Catch them while they are young, seems to be the thinking behind bringing a group of Vietnamese twentysomethings to the World Youth Wildlife Summit in South Africa.
Vietnam is a major market for poached rhino horn, much of it from South Africa, which is home to an estimated two-thirds of the world’s surviving rhino.
Dinh Thi Thuy Nga (24), Do Quang Thien (20), Le Anh Tu (21), Nguyen Son Tra (21) and Truong Quoc Van (23) attended the 21 to 24 September event in Limpopo province and later witnessed a rhino dehorning exercise in KwaZulu-Natal.
The five also visited the Zululand Anti-Poaching Wing and K9 Unit, and joined a trail with a renowned guide.
Some 225 delegates, including youngsters, educators, community leaders, conservation experts and speakers gathered at the Southern African Wildlife College near Hoedspruit for the summit.
There they thrashed out topics such as responsible use of wildlife resources, demand reduction, poverty and poaching, habitat loss, and education.
Also on the bill was Stroop: Journey into the Rhino Horn War.
The hard-hitting documentary touched a nerve with some of the young Vienamese as it showed how their countryman were mixed up in the illegal trade and consumption of horn.
“This is such a big system [wildlife crime] that’s already in place, how I’m going to fight something like that?” said Van after the screening.
The Ho Chi Minh City native gave an emotionally-charged speech, expressing a deep shame for the Vietnamese involvement.
However, the documentary also showed courageous Asians, including a Vietnamese conservationist, who do undercover work alongside the South African authorities in the fight against the illegal trade.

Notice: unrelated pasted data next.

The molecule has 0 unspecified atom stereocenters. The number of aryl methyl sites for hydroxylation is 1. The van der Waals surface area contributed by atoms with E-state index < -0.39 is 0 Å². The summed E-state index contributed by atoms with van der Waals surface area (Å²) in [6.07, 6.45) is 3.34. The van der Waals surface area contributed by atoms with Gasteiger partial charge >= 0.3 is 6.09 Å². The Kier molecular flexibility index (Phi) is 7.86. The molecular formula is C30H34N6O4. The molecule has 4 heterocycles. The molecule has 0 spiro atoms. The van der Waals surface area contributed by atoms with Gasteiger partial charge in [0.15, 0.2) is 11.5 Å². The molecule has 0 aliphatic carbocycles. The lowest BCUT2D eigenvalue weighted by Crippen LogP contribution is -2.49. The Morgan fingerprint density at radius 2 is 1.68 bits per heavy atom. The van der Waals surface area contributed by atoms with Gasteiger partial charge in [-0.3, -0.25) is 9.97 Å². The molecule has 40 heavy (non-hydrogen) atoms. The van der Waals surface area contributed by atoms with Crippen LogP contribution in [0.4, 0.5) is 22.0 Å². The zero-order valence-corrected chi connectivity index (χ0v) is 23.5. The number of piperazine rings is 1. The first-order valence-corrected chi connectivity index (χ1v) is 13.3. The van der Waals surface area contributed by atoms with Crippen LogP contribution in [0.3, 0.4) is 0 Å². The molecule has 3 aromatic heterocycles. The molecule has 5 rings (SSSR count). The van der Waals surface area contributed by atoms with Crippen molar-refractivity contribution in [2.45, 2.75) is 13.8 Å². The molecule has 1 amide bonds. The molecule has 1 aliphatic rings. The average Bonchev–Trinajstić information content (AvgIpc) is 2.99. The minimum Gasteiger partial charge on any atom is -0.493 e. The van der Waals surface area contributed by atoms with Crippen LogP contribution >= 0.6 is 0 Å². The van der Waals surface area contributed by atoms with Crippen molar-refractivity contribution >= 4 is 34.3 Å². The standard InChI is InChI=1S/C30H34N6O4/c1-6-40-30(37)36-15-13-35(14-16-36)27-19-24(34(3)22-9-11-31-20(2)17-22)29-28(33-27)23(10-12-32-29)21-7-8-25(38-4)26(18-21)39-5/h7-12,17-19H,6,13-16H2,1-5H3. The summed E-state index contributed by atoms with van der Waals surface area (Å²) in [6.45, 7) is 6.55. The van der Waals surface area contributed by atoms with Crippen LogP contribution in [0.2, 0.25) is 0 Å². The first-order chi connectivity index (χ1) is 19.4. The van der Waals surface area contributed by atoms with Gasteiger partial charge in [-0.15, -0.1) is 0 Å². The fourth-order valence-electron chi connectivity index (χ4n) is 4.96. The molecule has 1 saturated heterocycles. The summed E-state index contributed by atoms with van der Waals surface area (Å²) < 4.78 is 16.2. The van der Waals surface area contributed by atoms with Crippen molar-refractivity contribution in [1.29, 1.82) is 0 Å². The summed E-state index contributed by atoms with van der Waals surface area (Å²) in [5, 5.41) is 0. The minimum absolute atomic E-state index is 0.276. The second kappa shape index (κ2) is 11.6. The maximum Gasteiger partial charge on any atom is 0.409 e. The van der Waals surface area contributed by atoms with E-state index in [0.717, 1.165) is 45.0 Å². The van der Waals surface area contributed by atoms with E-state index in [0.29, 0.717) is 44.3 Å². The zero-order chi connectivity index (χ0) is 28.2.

Van continued to answer his own question emphatically, referring to meeting fellow delegates and engaging with the summit speakers. “I want to be more courageous and you have helped me do that,” he said.
The five had been selected to attend the summit after winning a competition organised by non-governmental organisation WildAct Vietnam and funded by USAID’s VukaNow, which supported efforts to combat wildlife crime in Southern Africa.
The Chargé de Affaires for the US Embassy in South Africa, David Young, reiterated Van’s point in his World Rhino Day speech at the summit, saying, “You are not alone in this great task. Look around you. You are surrounded by an amazing body of experienced experts, and fellow young conservation leaders. There is a wealth of knowledge and tools to help you.”
After the summit, the Vietnamese delegation spent a week learning more about wildlife, specifically rhino and the poaching epidemic.
They also engaged with South African communities, learning about different cultures.
Their excursion began at Bongani Mountain Lodge near southern Kruger before they headed for Zululand.
Speaking to the staff at the lodge, the group realised the decimation of wildlife was not only an ecological tragedy but put jobs, families and communities in jeopardy.
A walking trail in Hluhluwe-iMfolozi Game Reserve was arranged with Nunu Jobe, who is known as the Barefoot Ranger and is an experienced trails ranger and director of Isibindi Africa Trails.
Jobe highlighted the beauty of the wilderness and the importance of conservation to visitors and surrounding communities and shared his story: he was once a bushmeat poacher but was now a passionate conservationist.